A New Direction is interested in exploring how we can better understand and plan for children and young people’s cultural education in a specific place. We want to know how we can identify the support, interventions and collaborations which will have the most impact in supporting all children to access and enjoy cultural and creative opportunities.
In our new research we examine whether it may be useful to shift away from a focus on provision and the mapping of cultural assets to a more ecological approach which considers children and young people’s engagement as taking place within an interconnected, creative ecosystem.
Thinking about children and young people’s cultural engagement in a more ecological way prompts a range of interesting questions including; what is involved in examining a cultural learning ecosystem, and what a thriving ecosystem might look like and how it may be nurtured?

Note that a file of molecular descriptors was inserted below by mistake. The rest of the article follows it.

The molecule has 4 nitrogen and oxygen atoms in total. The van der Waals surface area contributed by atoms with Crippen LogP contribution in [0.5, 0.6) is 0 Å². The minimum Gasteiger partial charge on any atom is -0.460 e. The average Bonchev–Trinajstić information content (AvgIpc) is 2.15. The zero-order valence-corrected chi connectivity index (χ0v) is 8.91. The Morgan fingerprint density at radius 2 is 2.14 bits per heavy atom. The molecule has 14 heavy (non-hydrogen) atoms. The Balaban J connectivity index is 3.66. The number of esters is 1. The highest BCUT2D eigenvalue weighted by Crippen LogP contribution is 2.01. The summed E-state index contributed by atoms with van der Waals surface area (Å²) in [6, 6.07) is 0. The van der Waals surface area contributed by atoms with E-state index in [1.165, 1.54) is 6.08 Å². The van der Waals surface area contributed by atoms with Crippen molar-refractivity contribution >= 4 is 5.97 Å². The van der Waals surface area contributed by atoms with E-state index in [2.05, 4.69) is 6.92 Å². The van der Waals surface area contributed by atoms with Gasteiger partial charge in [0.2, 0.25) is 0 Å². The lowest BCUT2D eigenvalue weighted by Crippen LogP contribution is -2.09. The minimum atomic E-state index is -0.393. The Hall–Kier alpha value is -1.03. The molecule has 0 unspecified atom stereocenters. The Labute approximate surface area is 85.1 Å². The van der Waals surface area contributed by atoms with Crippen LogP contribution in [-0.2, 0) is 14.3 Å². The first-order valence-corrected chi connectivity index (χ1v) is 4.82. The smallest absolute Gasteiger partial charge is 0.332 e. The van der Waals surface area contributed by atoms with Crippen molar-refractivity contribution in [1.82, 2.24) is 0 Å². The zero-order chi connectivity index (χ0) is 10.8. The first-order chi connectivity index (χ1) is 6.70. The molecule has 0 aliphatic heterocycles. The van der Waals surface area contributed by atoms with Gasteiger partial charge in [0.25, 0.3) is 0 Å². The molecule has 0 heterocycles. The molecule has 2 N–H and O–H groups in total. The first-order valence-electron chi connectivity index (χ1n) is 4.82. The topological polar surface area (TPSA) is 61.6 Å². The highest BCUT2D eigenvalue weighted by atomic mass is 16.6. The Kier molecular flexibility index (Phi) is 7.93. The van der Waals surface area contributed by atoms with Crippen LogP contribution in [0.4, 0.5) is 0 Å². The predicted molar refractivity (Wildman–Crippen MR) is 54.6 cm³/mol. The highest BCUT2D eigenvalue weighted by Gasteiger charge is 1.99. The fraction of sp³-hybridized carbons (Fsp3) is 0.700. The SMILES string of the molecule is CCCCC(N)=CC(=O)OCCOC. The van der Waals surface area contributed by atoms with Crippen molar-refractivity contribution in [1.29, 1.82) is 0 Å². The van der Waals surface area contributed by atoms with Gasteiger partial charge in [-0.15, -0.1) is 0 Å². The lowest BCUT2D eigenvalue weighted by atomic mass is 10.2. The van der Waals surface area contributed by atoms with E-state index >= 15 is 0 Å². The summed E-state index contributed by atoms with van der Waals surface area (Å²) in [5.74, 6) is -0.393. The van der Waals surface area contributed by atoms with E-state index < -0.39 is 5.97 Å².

It also raises considerations around how we define, discuss and value cultural engagement and participation. We will be unpicking these questions and considerations through a variety of thought-pieces, debate and fieldwork.
As a starting point we invited John Holden, Visiting Professor at City University & author of the AHRC’s research into The Ecology of Culture, to outline his thoughts on what an ecological approach to cultural learning might look like.